This also promises to work well as a black and white photo.

Wife Killer -- Author (Focus on Embers)
The in-focus subject here is a cigarette tip; all the rest in this 'street' portrait of a convicted wife killer, is out of focus and essentially 'background'.

The man was imprisoned 15 years for second degree murder, and was writing about his life.

This photo was taken during a break from his Greyhound bus ride; see bus, background with wheels and running lights, in circles of confusion. They suggest the 'blurriness' and 'confusion' that this man's life represents emphasized by his stressed and 'sunken' features as he drags on a cigarette.

The foregound, sharp, continues to the background, increasingly out of focus, mirroring this man's life as I sought to present it.

Eyes in Next Booth
This surprisingly popular photo uses the device of 'repetition' -- this time repeating booths in a pizza restaurant in Santa Cruz, California.

The repetition is broken from foreground to background by a pair of eyes and a top of a young woman's head, for a humourous aspect that seems to draw viewers in. The compitional devices is repetition, broken by an 'accent' figure.

Hot Pool and Pedestrians
This is photo about scale.

The smallness of human forms emphasize the vastnesss of this huge hot pool at Yellowstone National Park, Wyoming, on the Firehole River, near Yellowstone Village.

The background steam is essential to outline and silhouette the foreground figures.

A telephoto lens was used for compression of human subjects with the steam/pool background.

Composition at 70 Miles Per Hour
This my first photo from a moving vehicle I was driving, taken through my vehicle's windshield at 70 mph.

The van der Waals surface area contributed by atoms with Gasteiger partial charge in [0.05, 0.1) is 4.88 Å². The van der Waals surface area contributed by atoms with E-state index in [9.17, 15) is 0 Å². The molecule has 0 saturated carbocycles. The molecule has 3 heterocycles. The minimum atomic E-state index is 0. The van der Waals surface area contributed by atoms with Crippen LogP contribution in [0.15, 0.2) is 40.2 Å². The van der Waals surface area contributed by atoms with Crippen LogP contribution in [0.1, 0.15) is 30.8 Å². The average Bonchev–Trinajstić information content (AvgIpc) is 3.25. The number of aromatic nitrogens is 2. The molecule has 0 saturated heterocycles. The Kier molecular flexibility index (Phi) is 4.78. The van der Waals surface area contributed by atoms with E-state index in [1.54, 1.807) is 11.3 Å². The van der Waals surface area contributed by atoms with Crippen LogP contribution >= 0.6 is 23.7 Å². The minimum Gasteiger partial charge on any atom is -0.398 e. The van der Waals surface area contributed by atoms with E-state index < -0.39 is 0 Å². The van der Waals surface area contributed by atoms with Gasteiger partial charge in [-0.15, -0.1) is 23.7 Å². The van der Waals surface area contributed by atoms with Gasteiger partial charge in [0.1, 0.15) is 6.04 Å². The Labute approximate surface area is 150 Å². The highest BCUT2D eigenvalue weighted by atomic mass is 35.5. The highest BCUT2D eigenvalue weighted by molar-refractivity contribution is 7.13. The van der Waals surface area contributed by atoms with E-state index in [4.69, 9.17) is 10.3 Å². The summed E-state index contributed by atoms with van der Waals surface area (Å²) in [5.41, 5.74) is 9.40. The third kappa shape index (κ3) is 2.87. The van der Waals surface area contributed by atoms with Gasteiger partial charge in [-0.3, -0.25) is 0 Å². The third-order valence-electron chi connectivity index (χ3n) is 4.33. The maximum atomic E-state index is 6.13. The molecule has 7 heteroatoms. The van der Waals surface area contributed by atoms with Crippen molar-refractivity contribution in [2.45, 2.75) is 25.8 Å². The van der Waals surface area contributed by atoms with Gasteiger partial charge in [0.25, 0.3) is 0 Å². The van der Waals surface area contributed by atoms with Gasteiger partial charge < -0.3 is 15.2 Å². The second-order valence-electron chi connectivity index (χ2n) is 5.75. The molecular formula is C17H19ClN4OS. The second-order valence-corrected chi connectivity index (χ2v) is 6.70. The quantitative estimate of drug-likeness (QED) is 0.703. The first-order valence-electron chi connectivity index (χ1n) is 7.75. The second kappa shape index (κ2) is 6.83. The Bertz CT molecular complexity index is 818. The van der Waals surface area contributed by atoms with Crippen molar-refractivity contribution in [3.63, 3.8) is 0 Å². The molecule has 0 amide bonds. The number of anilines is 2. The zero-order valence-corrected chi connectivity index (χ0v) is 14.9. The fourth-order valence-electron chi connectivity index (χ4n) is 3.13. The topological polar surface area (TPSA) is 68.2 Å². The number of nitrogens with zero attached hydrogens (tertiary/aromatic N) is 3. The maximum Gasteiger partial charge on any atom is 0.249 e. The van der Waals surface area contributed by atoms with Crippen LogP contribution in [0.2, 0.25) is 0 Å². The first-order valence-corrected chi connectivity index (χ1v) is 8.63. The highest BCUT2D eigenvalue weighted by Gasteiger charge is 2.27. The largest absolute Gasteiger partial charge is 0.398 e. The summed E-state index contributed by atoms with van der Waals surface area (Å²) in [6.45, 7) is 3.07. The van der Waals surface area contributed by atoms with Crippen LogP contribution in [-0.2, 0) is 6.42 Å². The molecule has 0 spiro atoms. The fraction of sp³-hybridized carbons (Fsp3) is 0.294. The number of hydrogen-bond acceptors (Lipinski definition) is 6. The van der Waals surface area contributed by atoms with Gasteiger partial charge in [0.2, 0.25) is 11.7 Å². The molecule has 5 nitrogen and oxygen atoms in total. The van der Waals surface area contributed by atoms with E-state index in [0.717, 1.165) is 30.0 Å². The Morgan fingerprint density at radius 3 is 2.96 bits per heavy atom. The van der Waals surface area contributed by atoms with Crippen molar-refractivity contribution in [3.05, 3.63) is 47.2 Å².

Capturing the exact moment without a motor drive, I combined the subject truck, with the overarching latticework of the surrounding bridge steelwork, and thereby integrated all into one image.

One frame taken.

No Checks!  No Minors!  Don't Make Trouble!
This liquor store owner appears plenty 'tough', although many viewers can see humour in his face.

The prices on these rows and rows of bottles really date this vintage photo, as do the various other features of his dress, the shop signs, the bottle labels and especially the ancient prices on the shelves.

The repeated figures of lines and shelves of bottles are broken by the figure of the man, his counter and his fist, and serve as an interesting, contextual background.

Hard Day's Night!
This unusual photo portrays the fatigue felt by the man, hands to eyes, as he sits with his family at a fast food restaurant, Watsonville, California.

Note vanishing point and strong diagonal leading from left foreground to right background and lack of level horizon -- emphasizing the man's 'unbalanced' or 'unfocused' state.

Lack of level horizon is rare in my photography, and the out of kilter horizon suggests the 'disassociation' I attributed to this subject and his fatigue.

My Top Model!
This is a classic example of a 'soft' subject with a 'hard' background. The subject is my stepdaughter, then a preteen, and a garage door at Moss Landing, CA.

She once was Photo.net youngest member and her work was well-received (she is inactive now).

Mother and Daughter (Brain cancer victim on holiday)
This beautiful young mother (my former wife) suffered from a debilitating brain cancer, and although she led an ordinary life, struggled with life because of personality defects that arose from her cancer.